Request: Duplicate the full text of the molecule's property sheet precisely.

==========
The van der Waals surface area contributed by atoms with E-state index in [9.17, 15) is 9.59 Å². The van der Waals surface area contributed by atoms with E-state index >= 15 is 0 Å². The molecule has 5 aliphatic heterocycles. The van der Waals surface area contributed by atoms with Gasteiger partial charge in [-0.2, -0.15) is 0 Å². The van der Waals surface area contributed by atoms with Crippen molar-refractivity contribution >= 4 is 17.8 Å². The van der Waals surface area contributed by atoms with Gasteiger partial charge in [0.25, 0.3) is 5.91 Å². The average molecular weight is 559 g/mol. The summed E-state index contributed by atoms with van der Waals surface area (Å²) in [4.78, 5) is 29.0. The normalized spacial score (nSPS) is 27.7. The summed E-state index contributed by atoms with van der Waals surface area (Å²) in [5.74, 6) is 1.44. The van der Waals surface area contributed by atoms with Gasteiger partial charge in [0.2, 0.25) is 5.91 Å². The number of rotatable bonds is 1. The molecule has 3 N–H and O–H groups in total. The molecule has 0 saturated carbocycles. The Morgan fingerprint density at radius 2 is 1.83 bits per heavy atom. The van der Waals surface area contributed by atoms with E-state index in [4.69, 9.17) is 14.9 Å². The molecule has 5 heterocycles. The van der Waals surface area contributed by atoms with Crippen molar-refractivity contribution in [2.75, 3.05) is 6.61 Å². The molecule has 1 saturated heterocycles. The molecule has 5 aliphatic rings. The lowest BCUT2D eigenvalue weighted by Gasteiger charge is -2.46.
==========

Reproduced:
The van der Waals surface area contributed by atoms with E-state index in [9.17, 15) is 9.59 Å². The van der Waals surface area contributed by atoms with E-state index >= 15 is 0 Å². The molecule has 5 aliphatic heterocycles. The van der Waals surface area contributed by atoms with Gasteiger partial charge in [-0.2, -0.15) is 0 Å². The van der Waals surface area contributed by atoms with Crippen molar-refractivity contribution >= 4 is 17.8 Å². The van der Waals surface area contributed by atoms with Gasteiger partial charge in [0.25, 0.3) is 5.91 Å². The average molecular weight is 559 g/mol. The summed E-state index contributed by atoms with van der Waals surface area (Å²) in [4.78, 5) is 29.0. The normalized spacial score (nSPS) is 27.7. The summed E-state index contributed by atoms with van der Waals surface area (Å²) in [5.74, 6) is 1.44. The van der Waals surface area contributed by atoms with Gasteiger partial charge in [0.2, 0.25) is 5.91 Å². The number of rotatable bonds is 1. The molecule has 3 N–H and O–H groups in total. The molecule has 0 saturated carbocycles. The Morgan fingerprint density at radius 2 is 1.83 bits per heavy atom. The van der Waals surface area contributed by atoms with E-state index in [4.69, 9.17) is 14.9 Å². The molecule has 5 heterocycles. The van der Waals surface area contributed by atoms with Crippen molar-refractivity contribution in [2.75, 3.05) is 6.61 Å². The molecule has 1 saturated heterocycles. The molecule has 5 aliphatic rings. The lowest BCUT2D eigenvalue weighted by Gasteiger charge is -2.46.